Snap-decision defense may not work for Minneapolis officer - Government Jobs

Snap-decision defense may not work for Minneapolis officer

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Convicting a police officer of killing someone is notoriously difficult, in part because juries hesitate to second-guess the defendant when the officer claims to have made a split-second decision in a life-or-death situation. But that’s probably not an argument Derek Chauvin can make.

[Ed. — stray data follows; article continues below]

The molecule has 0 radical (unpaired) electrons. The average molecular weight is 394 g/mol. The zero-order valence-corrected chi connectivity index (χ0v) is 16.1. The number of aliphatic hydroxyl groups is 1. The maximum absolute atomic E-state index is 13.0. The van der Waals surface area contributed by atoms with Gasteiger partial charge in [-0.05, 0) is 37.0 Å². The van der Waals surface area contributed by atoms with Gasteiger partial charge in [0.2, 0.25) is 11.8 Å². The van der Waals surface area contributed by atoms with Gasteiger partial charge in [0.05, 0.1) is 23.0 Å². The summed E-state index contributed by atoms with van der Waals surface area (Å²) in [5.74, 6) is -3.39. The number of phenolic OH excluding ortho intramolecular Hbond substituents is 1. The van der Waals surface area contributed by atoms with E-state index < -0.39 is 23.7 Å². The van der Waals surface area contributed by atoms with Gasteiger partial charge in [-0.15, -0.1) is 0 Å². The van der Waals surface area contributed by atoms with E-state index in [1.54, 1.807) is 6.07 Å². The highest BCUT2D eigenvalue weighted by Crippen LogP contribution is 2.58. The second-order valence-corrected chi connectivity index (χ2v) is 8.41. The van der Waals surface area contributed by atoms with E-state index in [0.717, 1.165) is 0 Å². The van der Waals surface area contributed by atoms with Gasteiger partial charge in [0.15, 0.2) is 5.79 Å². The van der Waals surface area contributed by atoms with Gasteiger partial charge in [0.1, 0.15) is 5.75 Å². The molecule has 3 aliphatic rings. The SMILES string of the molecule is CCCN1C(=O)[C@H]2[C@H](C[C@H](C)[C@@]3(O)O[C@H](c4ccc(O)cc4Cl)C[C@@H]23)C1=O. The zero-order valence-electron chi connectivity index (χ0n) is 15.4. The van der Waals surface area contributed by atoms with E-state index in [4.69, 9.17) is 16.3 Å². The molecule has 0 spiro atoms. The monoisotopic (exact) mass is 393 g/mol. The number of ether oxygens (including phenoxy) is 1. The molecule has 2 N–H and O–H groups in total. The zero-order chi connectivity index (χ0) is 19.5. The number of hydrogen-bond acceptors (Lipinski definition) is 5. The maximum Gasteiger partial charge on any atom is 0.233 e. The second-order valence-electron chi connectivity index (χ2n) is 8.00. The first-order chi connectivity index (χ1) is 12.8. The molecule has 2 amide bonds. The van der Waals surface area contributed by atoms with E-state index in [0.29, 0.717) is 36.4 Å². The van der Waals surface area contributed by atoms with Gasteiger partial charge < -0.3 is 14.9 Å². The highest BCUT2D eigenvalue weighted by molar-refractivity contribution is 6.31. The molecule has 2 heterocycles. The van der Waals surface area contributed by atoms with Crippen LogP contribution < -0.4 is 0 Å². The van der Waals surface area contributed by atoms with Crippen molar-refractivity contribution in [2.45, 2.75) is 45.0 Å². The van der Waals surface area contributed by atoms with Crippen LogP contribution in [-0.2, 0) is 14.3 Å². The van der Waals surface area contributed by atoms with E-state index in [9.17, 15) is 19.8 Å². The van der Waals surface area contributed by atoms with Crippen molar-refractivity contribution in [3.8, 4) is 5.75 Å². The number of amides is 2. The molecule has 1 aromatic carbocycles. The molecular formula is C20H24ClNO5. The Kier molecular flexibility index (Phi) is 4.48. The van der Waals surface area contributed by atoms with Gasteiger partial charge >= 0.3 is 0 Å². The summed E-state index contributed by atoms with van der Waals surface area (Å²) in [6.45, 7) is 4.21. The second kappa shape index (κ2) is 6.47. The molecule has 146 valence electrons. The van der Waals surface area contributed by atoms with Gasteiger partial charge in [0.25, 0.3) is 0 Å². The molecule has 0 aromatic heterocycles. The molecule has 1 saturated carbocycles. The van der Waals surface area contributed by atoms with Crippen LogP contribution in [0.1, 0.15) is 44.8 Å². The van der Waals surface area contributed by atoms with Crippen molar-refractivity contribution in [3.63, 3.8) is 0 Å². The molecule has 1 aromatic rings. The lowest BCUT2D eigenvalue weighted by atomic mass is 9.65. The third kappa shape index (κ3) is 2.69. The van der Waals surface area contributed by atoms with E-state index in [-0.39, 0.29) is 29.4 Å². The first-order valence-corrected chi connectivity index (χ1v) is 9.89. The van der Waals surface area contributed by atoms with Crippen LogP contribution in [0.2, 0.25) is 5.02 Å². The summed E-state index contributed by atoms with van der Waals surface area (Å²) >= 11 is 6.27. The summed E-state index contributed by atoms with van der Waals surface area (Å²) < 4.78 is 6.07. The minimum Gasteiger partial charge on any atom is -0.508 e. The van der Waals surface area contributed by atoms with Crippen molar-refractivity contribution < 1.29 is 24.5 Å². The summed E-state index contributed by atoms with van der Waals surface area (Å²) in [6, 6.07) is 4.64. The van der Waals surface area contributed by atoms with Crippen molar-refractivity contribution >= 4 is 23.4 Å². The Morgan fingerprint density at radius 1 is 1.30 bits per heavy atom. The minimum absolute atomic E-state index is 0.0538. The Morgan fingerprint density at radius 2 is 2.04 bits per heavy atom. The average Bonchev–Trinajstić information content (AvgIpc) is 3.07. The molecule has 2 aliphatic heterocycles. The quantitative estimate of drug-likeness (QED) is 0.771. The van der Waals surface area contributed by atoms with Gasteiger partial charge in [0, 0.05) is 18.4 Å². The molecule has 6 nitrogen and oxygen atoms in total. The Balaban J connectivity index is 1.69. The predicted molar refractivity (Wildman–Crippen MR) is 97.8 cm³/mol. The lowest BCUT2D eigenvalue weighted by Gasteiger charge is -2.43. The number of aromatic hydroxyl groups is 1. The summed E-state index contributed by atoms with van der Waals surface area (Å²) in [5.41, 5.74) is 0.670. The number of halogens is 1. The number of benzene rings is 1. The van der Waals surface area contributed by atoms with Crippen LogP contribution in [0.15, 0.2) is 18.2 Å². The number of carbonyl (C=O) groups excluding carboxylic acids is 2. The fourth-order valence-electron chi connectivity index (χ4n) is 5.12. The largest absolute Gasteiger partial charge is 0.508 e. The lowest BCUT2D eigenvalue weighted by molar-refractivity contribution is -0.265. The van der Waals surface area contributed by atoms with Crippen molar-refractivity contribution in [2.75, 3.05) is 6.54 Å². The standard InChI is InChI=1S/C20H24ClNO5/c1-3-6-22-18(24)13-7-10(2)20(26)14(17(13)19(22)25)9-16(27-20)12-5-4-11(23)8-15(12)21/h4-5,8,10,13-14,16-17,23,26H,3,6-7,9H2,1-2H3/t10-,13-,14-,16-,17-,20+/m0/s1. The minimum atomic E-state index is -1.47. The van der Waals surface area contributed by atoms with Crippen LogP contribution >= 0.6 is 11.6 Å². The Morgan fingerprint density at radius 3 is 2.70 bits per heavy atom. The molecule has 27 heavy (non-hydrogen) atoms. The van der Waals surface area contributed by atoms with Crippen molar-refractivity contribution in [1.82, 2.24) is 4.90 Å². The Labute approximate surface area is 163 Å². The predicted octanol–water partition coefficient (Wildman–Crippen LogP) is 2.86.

The fired Minneapolis police officer who goes on trial Monday was captured on video pinning George Floyd to the pavement, his knee on the Black man’s neck, for about nine minutes last May. Onlookers repeatedly shouted at Chauvin to get off, asked him to check for a pulse and warned that Floyd no longer seemed to be breathing.

“If I’m a prosecutor, I’m holding my stopwatch up for 8 minutes and 47 seconds and showing the jury how long that is,” said Geoffrey Alpert, a criminology professor at the University of South Carolina who co-wrote “Evaluating Police Uses of Force.”

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